Volume 11, Issue 4, page 6

The Psychology of
"Faith Healing"
I T WAS recently reported that a group
of arthritis sufferers, upon being
fed sugar pills, showed a remarkably
favorable response -- some 60 per cent
of them said they were relieved of pain
(Science Research, Washington, D. C.).
Contemporary encyclopedias speak of "faith
healing" as tho they accept its effectiveness, and modern medicine always takes the
mentality of the patient into consideration, even tho the ailment is ostensibly
physical. It is generally accepted that
the devices used by faith healers -- into
which category are to be classed pills
and big words -- are techniques for infiltrating the unconscious mind of the patient, and influencing it favorably.

In personality development, the uses of religious rites, myths, fables, and the like are
used (or were used originally) to give human
personality a fundament and a direction, as
well as a uniform mass psyche thru which beneficent leaders could commune with the subconscious mind of the people. Metaphysics,
which covers a wide area of thought by an
equally wide variety of people and types of
people. can be used in reaching the unconscious mind thru rationalization, and the study
of the Occult can, thru the expansion of perception and a stimulation of the emotions, be
a short-cut in penetrating the unconscious.

Often a clearly-expressed idea in which an
aspect of reality that previously has been
nebulous is suddenly brought into a clearer
focus, can stimulate the unconscious mind and
_condition it. An example is the enlightenment
r of Yoga Ram Bashida regarding faith healing.
He points out that we each have an unconscious
mechanism which performs in a predictable man,` ner. When we have an ailing body, our unconscious mechanism sets in motion a series of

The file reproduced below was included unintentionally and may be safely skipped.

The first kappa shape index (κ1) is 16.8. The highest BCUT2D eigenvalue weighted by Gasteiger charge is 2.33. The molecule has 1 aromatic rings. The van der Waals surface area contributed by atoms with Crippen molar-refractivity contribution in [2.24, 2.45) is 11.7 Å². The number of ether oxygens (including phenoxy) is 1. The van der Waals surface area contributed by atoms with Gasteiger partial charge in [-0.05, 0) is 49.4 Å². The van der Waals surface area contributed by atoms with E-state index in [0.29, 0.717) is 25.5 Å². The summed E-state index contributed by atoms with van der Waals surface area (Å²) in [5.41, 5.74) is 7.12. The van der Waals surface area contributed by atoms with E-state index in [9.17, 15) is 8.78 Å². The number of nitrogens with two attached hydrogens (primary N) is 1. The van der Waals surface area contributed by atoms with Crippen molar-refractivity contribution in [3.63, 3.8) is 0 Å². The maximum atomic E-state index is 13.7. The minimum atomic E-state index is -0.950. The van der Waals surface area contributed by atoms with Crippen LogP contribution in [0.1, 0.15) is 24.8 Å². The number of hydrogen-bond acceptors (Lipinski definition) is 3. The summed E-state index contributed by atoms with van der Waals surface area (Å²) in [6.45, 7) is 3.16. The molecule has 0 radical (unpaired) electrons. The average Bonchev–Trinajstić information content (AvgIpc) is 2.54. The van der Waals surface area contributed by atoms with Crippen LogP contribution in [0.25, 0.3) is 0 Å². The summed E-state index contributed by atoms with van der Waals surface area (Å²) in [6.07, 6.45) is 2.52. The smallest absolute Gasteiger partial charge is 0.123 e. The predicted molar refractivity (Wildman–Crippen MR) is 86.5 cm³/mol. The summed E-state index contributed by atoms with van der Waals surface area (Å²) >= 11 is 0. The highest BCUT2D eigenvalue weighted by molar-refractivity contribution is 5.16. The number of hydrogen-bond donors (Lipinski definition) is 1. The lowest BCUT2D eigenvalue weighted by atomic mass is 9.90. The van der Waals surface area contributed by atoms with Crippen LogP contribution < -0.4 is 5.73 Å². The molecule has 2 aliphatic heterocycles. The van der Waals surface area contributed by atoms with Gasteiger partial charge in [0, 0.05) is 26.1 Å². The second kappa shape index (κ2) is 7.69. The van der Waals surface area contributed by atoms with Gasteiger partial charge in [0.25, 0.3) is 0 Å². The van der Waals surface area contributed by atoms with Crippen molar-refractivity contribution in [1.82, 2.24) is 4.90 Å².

= actions and reactions which have as their goal
rectifying the error, or healing the ailing
part. If the ailment be of a common kind, such
as a minor wound, we know that without medicine or treatment (that is. without the assistance of the conscious, rational mind) the
body, directed by its automatic mechanism, will
suture the wound, coagulate the blood, regraft
the skin. In normal healing, this can be more
or less predicted -- it will take a certain number of planetary revolutions to accomplish. In
a faith healing, the same processes occur --
the wound is sutured, the blood coagulated,
the skin regrafted. Therefore faith healing is
not unnatural healing but merely an accelerated normal functioning of the body. Evidence of
successful faith healing indicates that it is
possible to accelerate this normal, natural
healing function which is directed by the hidden mind,
This, of course, takes faith healing out of
the magic category and places it squarely before us as a problem in psychology.

In seeking to effect a faith healing of a
person of limited rational intelligence, a
symbol or dramatic portrayal of a highly emotional nature often penetrates the unconscious,
stimulates it and releases the energy which
accelerates the normal healing function. In a
person of higher intelligence, who has replaced his faith in dogma with an intellectual
regard for linguistic rationalization, it is
necessary to reach into his unconscious mind
thru the manipulation of words and ideas.
Whether the individual is a full believer in a
dogmatic religion, or a person of liberal religious views, the unconscious functioning remains static. The liver of an atheist works
about the same as the liver of a Roman Catholic, and both are subject to ailments, which
the unconscious mind will seek to heal. The
problem of the faith healer is in penetrating
the unconscious mind of the patient, and accelerating the normal energies.

Most faith healers believe that it is easier
to perform their work by use of commonly accepted symbols and well-known totems than to
ED. NOTE -- The person highly susceptible to
"faith healing" usually is just as prone to
"faith illness". It is no secret that most of
what ails us is self-induced, willingly or unconsciously (allegedly), and is one reason why
these campaigns to fight cancer, polio, heart
disease, etc., ad infinitum, are so profitable
to the practicing medico -- even tho fund-raising
may be the apparent only intention. Epidemics in
the main are highly sympathetic (emotional).